#### Transcript 003_assumptions_GLM_poissonx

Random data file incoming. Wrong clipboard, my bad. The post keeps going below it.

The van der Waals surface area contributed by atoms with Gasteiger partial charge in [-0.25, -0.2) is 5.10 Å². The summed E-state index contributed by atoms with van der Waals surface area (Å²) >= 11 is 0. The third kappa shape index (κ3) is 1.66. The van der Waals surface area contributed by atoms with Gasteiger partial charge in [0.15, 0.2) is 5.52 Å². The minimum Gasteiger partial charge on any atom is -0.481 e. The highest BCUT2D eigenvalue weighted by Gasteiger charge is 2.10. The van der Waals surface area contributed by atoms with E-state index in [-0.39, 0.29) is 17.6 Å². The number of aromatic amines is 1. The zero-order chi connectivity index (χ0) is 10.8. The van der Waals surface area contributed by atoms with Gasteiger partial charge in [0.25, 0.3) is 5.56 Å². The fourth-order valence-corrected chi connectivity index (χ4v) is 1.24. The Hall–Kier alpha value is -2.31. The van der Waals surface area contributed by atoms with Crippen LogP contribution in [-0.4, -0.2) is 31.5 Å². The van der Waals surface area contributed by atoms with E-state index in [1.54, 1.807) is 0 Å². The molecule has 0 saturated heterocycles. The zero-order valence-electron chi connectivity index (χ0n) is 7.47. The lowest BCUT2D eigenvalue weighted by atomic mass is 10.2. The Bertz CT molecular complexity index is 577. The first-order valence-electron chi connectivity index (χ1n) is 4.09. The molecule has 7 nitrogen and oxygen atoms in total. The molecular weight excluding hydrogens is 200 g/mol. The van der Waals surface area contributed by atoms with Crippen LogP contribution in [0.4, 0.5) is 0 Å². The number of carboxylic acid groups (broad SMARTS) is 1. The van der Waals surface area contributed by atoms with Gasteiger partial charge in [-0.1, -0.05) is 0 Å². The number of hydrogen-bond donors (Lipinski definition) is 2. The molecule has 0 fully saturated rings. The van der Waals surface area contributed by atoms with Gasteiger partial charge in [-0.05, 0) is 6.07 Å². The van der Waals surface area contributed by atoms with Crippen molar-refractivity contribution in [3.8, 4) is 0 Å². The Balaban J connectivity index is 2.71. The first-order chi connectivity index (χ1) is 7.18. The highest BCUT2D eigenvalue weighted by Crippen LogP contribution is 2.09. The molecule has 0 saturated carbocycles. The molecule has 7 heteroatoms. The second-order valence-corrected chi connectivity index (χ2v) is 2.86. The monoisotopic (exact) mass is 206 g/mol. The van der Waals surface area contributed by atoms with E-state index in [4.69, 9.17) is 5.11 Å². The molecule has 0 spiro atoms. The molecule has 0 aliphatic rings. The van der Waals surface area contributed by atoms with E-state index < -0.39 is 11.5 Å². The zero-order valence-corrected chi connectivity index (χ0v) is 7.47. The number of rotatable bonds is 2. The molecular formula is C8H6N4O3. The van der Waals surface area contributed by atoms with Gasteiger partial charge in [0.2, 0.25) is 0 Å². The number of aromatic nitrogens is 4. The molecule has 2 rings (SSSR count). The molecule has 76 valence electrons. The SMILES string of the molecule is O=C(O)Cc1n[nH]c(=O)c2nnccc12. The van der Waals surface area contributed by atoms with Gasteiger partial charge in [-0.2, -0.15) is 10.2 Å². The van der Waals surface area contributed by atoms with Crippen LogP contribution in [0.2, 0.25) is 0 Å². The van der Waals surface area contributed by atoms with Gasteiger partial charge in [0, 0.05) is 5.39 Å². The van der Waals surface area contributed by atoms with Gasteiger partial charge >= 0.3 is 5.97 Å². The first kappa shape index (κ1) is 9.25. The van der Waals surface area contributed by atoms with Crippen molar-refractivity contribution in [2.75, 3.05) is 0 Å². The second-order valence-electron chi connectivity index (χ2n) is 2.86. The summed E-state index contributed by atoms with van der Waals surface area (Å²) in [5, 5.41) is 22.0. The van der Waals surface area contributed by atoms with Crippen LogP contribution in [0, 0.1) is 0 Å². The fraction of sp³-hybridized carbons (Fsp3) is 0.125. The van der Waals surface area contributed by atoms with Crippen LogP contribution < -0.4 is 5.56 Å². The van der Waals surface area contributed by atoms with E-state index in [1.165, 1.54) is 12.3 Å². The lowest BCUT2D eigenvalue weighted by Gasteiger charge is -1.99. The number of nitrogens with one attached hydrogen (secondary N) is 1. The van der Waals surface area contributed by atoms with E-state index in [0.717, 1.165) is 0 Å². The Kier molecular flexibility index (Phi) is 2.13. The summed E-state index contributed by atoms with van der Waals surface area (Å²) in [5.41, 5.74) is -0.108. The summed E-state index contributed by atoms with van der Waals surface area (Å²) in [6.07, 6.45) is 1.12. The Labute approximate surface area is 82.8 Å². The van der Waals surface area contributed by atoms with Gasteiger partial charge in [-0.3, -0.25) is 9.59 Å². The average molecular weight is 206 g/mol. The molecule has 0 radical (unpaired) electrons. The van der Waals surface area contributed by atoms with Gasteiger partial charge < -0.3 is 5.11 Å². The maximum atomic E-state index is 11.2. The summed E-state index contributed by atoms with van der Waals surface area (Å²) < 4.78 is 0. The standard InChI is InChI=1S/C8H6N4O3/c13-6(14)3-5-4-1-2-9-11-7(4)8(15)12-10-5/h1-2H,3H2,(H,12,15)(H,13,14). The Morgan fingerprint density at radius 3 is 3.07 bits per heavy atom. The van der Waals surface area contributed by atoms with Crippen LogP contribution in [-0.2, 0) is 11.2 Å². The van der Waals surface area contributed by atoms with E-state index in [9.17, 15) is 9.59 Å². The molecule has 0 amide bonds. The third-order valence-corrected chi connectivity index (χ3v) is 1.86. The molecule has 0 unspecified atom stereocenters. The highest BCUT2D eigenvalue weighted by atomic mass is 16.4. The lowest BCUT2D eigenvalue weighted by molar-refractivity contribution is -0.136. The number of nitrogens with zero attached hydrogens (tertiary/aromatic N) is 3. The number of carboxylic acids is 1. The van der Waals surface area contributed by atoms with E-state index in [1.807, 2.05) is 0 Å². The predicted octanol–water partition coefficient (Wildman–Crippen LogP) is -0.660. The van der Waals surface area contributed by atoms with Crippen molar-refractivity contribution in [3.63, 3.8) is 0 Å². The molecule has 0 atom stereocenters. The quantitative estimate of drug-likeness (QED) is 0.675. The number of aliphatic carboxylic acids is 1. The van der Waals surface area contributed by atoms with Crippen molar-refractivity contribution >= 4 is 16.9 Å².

WiFi password: 525-244-426-914 Assumptions Assumptions assumptions about the predictors Absence of Collinearity No influential data points Normality of Errors Homoskedasticity of Errors Independence assumptions about the residuals Assumptions Absence of Collinearity No influential data points Normality of Errors Homoskedasticity of Errors Independence Assumptions Absence of Collinearity No influential data points Normality of Errors Homoskedasticity of Errors Independence Collinearity… … generally occurs when predictors are correlated (however, it may also occur in more complex ways, through multi-collinearity) Demo Absence of Collinearity Baayen (2008: 182) Collinearity Baayen (2008: 182) “If collinearity is ignored, one is likely to end up with a confusing statistical analysis in which nothing is significant, but where dropping one covariate can make the others significant, or even change the sign of estimated parameters.” (Zuur, Ieno & Elphick, 2010: 9) Zuur, A. F., Ieno, E. N., & Elphick, C. S. (2010). A protocol for data exploration to avoid common statistical problems. Methods in Ecology and Evolution, 1(1), 3-14. You check collinearity through variance inflation factors library(car) vif(xmdl) Values >10 are commonly regarded as dangerous; however, values substantially larger than 1 are dangerous I would definitely start worrying at around >4 Model comparison with separate models of collinear predictors xmdl1 <- lm(y ~ A) xmdl2 <- lm(y ~ B) AIC(xmdl1) AIC(xmdl2) Akaike’s information criterion If relative importance of (potentially) collinear predictors is of prime interest… Random forests: myforest = cforest(..., controls = data.controls) my_varimp = varimp(myforest, conditional = T) check Stephanie Shih’s tutorials Assumptions Absence of Collinearity No influential data points Normality of Errors Homoskedasticity of Errors Independence Assumptions Absence of Collinearity No influential data points Normality of Errors Homoskedasticity of Errors Independence 0 -5 y 5 p = 0.37 -5 0 x 5 0 -5 y 5 p = 0.000529 -5 0 x 5 Influence diagnostics • • • • • • DFFit DFBeta Leverage Cook’s distance Standardized residuals Studentized residuals … and more! Code for doing DFBetas yourself Perform leave-one-out influence diagnostics General structure of code: all.betas = c() for(i in 1:nrow(xdata)){ xmdl = lm( … , xdata[-i,]) all.betas = c(all.betas, coef(xmdl)["slope_of_interest"]) } Influence diagnostics abuse Assumptions Absence of Collinearity No influential data points Normality of Errors Homoskedasticity of Errors Independence Assumptions Absence of Collinearity No influential data points Normality of Errors Homoskedasticity of Errors Independence Q-Q plots qqnorm(residuals(xmdl));qqline(residuals(xmdl)) 1 0 -1 -2 Sample Quantiles 2 3 Normal Q-Q Plot -2 -1 0 1 Theoretical Quantiles 2 Assumptions Absence of Collinearity No influential data points Normality of Errors Homoskedasticity of Errors Independence Zuur, A. F., Ieno, E. N., & Elphick, C. S. (2010). A protocol for data exploration to avoid common statistical problems. Methods in Ecology and Evolution, 1(1), 3-14. Residual plot (plot of residuals against fitted values) -500 0 500 1000 This is really bad!!! -1000 residuals(xmdl) 1500 2000 plot(fitted(xmdl),residuals(xmdl)) 500 1000 fitted(xmdl) 1500 2000 Learning to interpret residual plots by simulating random data You can type these two lines into R again and again to train your eye!: ## Good par(mfrow=c(3,3)) for(i in 1:9)plot(1:50,rnorm(50)) ## Weak non-constant variance par(mfrow=c(3,3)) for(i in 1:9) {plot(1:50,sqrt((1:50))*rnorm(50))} Faraway, J. (2005). Linear models with R. Boca Raton: Chapman & Hall/CRC Press. Learning to interpret residual plots by simulating random data ## Strong non-constant variance par(mfrow=c(3,3)) for(i in 1:9)plot(1:50,(1:50)*rnorm(50)) ## Non-linearity par(mfrow=c(3,3)) for(i in 1:9)plot(1:50,cos((1:50)*pi/25)+rnorm(50)) Faraway, J. (2005). Linear models with R. Boca Raton: Chapman & Hall/CRC Press. Emphasis of graphical tools • For now, forget about formal tests of deviations from normality and homogeneity; graphical methods are generally considered superior (Montgomery & Peck, 1992; Draper & Smith, 1998; Quinn & Keough, 2002; Läänä, 2009; Zuur et al., 2009) • Problems with formal tests: – – – – Type II errors hard cut-offs if used in a frequentist fashion less information about the data and the model have assumptions themselves Zuur, A. F., Ieno, E. N., & Elphick, C. S. (2010). A protocol for data exploration to avoid common statistical problems. Methods in Ecology and Evolution, 1(1), 3-14. If you have continuous data that exhibits heteroskedasticity… … you can perform nonlinear transformations (e.g., log transform) … there are several variants of regression that can help you out (generalized least squares with gls(); White-Huber covariance matrices using bptest() and coeftest(); bootstrapping using the “boot” package etc.) “A priori violations” In the following cases, your data violates the normality and homoskedasticity assumption on a priori grounds: (1) count data (2) binary data “A priori violations” In the following cases, your data violates the normality and homoskedasticity assumption on a priori grounds: (1) count data Poisson regression (2) binary data “A priori violations” In the following cases, your data violates the normality and homoskedasticity assumption on a priori grounds: (1) count data Poisson regression (2) binary data logistic regression General Linear Model Generalized Linear Model Generalized Linear Models: Ingredients An error distribution (normal, Poisson, binomial) A linear predictor (LP) A link function (identity, log, logit) Generalized Linear Models: Two important types Poisson regression: a generalized linear model with Poisson error structure and log link function Logistic regression: a generalized linear model with binomial error structure and logit link function Relative Frequency The Poisson Distribution Mean = Variance Mean = 1 Mean = 5 Mean = 15 0 5 10 15 Count 20 25 30 Hissing Koreans Winter & Grawunder (2012) Winter, B., & Grawunder, S. (2012). The phonetic profile of Korean formality. Journal of Phonetics, 40, 808-815. Rates can be misleading N = Rate Time 16/s vs. 0/s could be 1 millisecond or 10 years No. of Speech Errors 10 8 6 4 2 0 0.0 0.1 0.2 0.3 Blood Alcohol Level 0.4 No. of Speech Errors 10 8 6 4 2 0 0.0 0.1 0.2 0.3 Blood Alcohol Level 0.4 No. of Speech Errors 10 8 6 4 2 0 0.0 0.1 0.2 0.3 Blood Alcohol Level 0.4 The basic LM formula m = b0 + b1 * x The basic GLM formula for Poisson log(m ) = b0 + b1 * x the link function the linear predictor The basic LM formula m = b0 + b1 * x The basic GLM formula for Poisson m =e b0 +b1*x linear predictor Poisson model output ex log values e x exponentiate predicted mean rate Poisson model in R xmdl = glm(…,xdata,family=“poisson”) When using predict, you have to additionally specify whether you want predictions in LP space or response space preds = predict.glm(xmdl, newdata=mydata, type=“response”,se.fit=T) Relative Frequency The Poisson Distribution Mean = Variance Mean = 1 Mean = 5 Mean = 15 0 5 10 15 Count 20 25 30 The Poisson Distribution use negative binomial regression Mean = Variance if variance > mean, then you are dealing with overdispersion library(MASS) xmdl.nb = glm.nb(…) Overdispersion test xmdl.nb = glm.nb(…) library(pscl) odTest(xmdl.nb) Generalized Linear Models: Two important types Poisson regression: a generalized linear model with Poisson error structure and log link function Logistic regression: a generalized linear model with binomial error structure and logit link function Speech Error Yes/No yes no 0.0 0.1 0.2 0.3 Blood Alcohol Level 0.4 Speech Error Yes/No yes no 0.0 0.1 0.2 0.3 Blood Alcohol Level 0.4 Speech Error Yes/No yes no 0.0 0.1 0.2 0.3 Blood Alcohol Level 0.4 Speech Error Yes/No yes no 0.0 0.1 0.2 0.3 Blood Alcohol Level 0.4 The basic GLM formula for Poisson regression log(m ) = b0 + b1 * x The basic GLM formula for logistic regression p(y) log( ) = b0 + b1 * x 1- p(y) the logit link function x æ p(x) ö log ç ÷ è 1- p(x) ø e x 1+ e = logit function = inverse logit function plogis() Odds and log odds examples Probability Odds Log odds (= “logits”) 0.1 0.2 0.3 0.4 0.111 0.25 0.428 0.667 -2.197 -1.386 -0.847 -0.405 0.5 0.6 0.7 1 1.5 2.33 0 0.405 0.847 0.8 4 1.386 0.9 9 2.197 Snijders & Bosker (1999: 212) Estimate Std. Error z value Pr(>|z|) (Intercept) -3.643 1.123 -3.244 0.001179 ** alc 16.118 4.856 3.319 0.000903 *** for probabilities: transform the entire LP with the logistic function plogis()